Asylum Records is an American record label, founded in 1971 by David Geffen and partner Elliot Roberts. It was taken over by Warner Communications (now the Warner Music Group) in 1972, and later merged with Elektra Records to become Elektra/Asylum Records.
After various incarnations, it is currently geared primarily towards hip-hop, along with rock and alternative metal. It is owned by Warner Music Group, and is currently distributed through Alternative Distribution Alliance.
|Parent company||Warner Music Group|
|Country of origin||United States|
Asylum was founded in 1971 by David Geffen, and partner Elliot Roberts, both of whom had previously worked as agents at the William Morris Agency, and operated a folk/rock label. They had also previously founded their own management company. While unsuccessfully pitching a recording contract for their client Jackson Browne to Atlantic Records president Ahmet Ertegun, Geffen said, "You'll make a lot of money." Ertegun replied, "You know what, David, I have a lot of money. Why don't you start a record company and then you'll have a lot of money." A deal was then struck in which Ertegun would put up the initial funds, Atlantic Records would distribute Asylum Records, and the profits would be split 50/50.
Although they knew they would sign Browne, the first act that Geffen asked to join the label was his close friend Laura Nyro, whose career he was managing at the time. Nyro initially agreed, but without Geffen's knowledge she changed her mind and re-signed with Columbia Records. Geffen said it was the biggest betrayal of his life up to that point and that he "cried for days".
Asylum's early releases were distributed by Atlantic Records. The same year, Asylum signed Linda Ronstadt, John David Souther, Judee Sill, Joni Mitchell and Glenn Frey (whom Geffen encouraged to form the Eagles, with Don Henley, Bernie Leadon, and Randy Meisner). In 1972, then folk-based singer/songwriter Tom Waits signed with the label, releasing his debut, Closing Time, in 1973. His seventh and final album for the label, Heartattack and Vine, was released in 1980. Former Creedence Clearwater Revival frontman John Fogerty signed with the label in 1974. The biggest coup for Asylum was signing Bob Dylan, who had been with Columbia Records since the early 1960s but who, after a falling-out with the company, was shopping around for a new label. Dylan recorded two albums, Planet Waves and the live Before the Flood, for Asylum before returning to Columbia. Columbia reissued Dylan's two Asylum albums in 1981.
Asylum was taken over by Warner Communications in 1973, and merged with Elektra Records to become Elektra/Asylum Records. David Geffen and Elliot Roberts each received $2 million in cash and $5 million in Warner Communications stock, thereby becoming two of the company's largest shareholders. Geffen served as president and chairman of Elektra/Asylum Records until 1975, when he crossed over to film and was named vice-chairman of Warner Bros. One of Asylum's most prominent signings after Geffen's departure was Warren Zevon, who released a series of successful and critically acclaimed LPs for the label; his self-titled 1976 label debut has been called the best California rock album of the decade.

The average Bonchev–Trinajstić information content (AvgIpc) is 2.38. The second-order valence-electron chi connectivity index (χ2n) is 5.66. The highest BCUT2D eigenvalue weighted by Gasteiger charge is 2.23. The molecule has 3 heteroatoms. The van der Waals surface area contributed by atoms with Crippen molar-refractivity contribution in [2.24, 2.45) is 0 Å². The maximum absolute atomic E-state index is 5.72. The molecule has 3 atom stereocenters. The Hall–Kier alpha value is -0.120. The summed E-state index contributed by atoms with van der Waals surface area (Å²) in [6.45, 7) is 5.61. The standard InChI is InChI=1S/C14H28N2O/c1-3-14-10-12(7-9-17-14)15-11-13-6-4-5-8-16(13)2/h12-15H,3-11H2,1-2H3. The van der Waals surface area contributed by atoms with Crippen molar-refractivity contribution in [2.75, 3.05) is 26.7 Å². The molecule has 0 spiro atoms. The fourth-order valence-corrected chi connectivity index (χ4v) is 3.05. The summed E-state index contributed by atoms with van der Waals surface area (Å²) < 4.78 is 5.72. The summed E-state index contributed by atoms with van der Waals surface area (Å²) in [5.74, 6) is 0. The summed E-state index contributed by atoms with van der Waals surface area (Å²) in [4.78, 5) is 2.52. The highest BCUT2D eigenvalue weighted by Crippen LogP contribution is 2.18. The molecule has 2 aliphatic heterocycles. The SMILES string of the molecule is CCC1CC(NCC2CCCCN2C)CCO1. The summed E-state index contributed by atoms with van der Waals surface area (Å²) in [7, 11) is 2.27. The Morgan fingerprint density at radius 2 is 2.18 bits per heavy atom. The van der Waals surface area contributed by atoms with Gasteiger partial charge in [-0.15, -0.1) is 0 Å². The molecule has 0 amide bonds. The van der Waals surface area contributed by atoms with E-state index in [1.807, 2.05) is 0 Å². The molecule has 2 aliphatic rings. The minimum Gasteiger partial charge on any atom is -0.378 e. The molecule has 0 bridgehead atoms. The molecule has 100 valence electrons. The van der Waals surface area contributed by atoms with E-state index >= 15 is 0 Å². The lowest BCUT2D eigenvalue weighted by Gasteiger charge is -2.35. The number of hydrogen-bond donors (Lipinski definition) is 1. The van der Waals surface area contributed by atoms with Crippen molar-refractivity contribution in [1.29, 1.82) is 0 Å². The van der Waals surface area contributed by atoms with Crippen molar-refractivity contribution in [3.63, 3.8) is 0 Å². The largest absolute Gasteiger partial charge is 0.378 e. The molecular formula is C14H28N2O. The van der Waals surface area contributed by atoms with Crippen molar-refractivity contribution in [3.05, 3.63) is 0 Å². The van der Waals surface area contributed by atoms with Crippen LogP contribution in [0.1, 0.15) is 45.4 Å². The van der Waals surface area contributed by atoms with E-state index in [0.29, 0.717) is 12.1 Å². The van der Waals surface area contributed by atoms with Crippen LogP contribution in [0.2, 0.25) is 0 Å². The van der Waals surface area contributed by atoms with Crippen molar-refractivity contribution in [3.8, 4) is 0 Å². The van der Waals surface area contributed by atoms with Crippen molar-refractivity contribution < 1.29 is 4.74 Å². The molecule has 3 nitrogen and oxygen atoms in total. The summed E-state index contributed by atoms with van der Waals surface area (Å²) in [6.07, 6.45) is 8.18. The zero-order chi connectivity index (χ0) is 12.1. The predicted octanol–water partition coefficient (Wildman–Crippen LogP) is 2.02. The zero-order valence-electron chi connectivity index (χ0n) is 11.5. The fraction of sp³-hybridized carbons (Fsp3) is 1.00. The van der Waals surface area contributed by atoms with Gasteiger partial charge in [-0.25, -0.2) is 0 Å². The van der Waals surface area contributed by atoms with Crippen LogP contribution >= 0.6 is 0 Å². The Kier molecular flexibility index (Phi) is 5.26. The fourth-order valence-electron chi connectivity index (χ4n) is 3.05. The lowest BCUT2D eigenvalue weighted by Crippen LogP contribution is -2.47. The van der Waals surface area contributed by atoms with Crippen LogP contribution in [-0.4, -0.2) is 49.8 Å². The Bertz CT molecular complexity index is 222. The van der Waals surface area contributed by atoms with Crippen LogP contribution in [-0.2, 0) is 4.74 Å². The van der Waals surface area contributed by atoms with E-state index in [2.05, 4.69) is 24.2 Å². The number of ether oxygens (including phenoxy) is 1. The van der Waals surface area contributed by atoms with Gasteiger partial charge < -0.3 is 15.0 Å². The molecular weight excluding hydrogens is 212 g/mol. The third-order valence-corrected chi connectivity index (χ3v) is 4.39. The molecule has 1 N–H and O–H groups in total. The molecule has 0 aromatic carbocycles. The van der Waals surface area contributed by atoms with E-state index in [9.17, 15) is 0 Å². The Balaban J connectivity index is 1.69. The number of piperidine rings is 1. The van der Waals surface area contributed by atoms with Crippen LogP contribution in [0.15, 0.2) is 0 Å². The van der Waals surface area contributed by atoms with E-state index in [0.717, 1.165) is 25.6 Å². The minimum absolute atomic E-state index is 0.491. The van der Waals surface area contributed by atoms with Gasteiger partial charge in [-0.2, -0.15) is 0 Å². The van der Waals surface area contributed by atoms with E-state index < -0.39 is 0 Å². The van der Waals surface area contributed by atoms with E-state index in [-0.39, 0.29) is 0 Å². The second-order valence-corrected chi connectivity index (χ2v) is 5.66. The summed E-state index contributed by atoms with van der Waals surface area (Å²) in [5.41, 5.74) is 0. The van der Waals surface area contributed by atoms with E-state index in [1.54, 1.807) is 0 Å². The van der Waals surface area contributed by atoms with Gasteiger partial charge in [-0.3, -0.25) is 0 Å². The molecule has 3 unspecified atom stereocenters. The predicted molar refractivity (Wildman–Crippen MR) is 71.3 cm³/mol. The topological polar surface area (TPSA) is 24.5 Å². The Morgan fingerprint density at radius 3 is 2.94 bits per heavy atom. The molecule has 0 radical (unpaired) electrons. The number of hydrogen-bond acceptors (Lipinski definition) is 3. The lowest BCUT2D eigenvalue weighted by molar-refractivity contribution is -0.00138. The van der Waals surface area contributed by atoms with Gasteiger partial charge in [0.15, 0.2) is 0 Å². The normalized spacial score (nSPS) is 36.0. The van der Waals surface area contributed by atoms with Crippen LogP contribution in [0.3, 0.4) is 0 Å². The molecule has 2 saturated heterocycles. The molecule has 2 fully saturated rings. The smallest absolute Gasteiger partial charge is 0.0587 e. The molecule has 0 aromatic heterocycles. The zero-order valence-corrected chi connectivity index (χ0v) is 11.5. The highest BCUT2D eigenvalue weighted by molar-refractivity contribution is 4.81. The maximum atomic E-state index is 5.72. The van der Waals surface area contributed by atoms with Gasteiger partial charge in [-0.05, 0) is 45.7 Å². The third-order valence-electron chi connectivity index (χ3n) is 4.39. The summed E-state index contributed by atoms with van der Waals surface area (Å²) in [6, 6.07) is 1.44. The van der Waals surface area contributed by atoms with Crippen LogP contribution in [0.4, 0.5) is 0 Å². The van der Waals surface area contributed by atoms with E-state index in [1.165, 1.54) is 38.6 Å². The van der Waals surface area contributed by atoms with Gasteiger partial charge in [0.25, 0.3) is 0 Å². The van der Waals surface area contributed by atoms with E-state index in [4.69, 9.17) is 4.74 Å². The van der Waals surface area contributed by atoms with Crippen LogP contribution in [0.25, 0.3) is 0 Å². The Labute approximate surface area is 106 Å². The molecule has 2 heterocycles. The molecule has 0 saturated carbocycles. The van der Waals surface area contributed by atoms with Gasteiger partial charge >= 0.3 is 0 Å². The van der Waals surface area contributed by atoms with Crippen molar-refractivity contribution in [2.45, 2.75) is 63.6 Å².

By the early 1980s, although the copyright lines on albums still read "Elektra/Asylum Records" or "Elektra/Asylum/Nonesuch Records", Elektra was becoming the more prominent of the two labels with Asylum turning into a secondary imprint. By the middle of the decade, the company was unofficially calling itself Elektra Records, and in 1989 it was renamed Elektra Entertainment. By this time Asylum's remaining acts had been shifted to the Elektra roster, although catalog recordings and reissues continued to be sold with the Asylum label on them.
Asylum was reformatted into a Country music label, still operated by Elektra, in 1992. Under the new format, Asylum scored successful recordings by such acts as Emmylou Harris, Brother Phelps, Thrasher Shiver, Kevin Sharp, Bryan White, and Lila McCann. They also produced many critically acclaimed albums by artists such as Mandy Barnett, Guy Clark, The Cox Family, Bob Woodruff, John Douglas Myers (JD Myers) and Jamie Hartford. By the end of the decade, however, mismanagement and a lack of promotion money led to the dissolution of the Asylum country label.
In 2003, Mike Curb, head of Curb Records, revived the Nashville division of Asylum, forming a new label known as Asylum-Curb. LeAnn Rimes, Clay Walker, Lee Brice, Rio Grand, Hank Williams, Jr. and Wynonna were among the artists on the Asylum-Curb division as of 2003.
After being dormant for several years, Asylum Records was revived as an urban music-based label in 2004, with some of its releases distributed in conjunction with Warner Bros. Records and others through Atlantic Records. In 2006, WMG shifted Asylum to operate under their newly created Independent Label Group, which also comprises Cordless Recordings and East West Records. In December 2006, Asylum Records announced the signing of Atlanta, Georgia-based metal band Sevendust, the first non-hip-hop artist to be signed to the newly reconfigured label. On March 30, 2009, Asylum president and CEO Todd Moscowitz was promoted to co-president of Warner Bros. Records Inc. Subsequently, Asylum was detached from the Independent Label Group and operated under Warner Bros. from 2009 to 2013 before being moved to Atlantic. Cee Lo Green was signed to the label as well as New Boyz and Ed Sheeran. The label achieved its first number 1 hit on the UK Singles Chart with "Feel the Love" by Rudimental in May 2012. The label was relaunched in the US in 2017, operating separately from the UK label.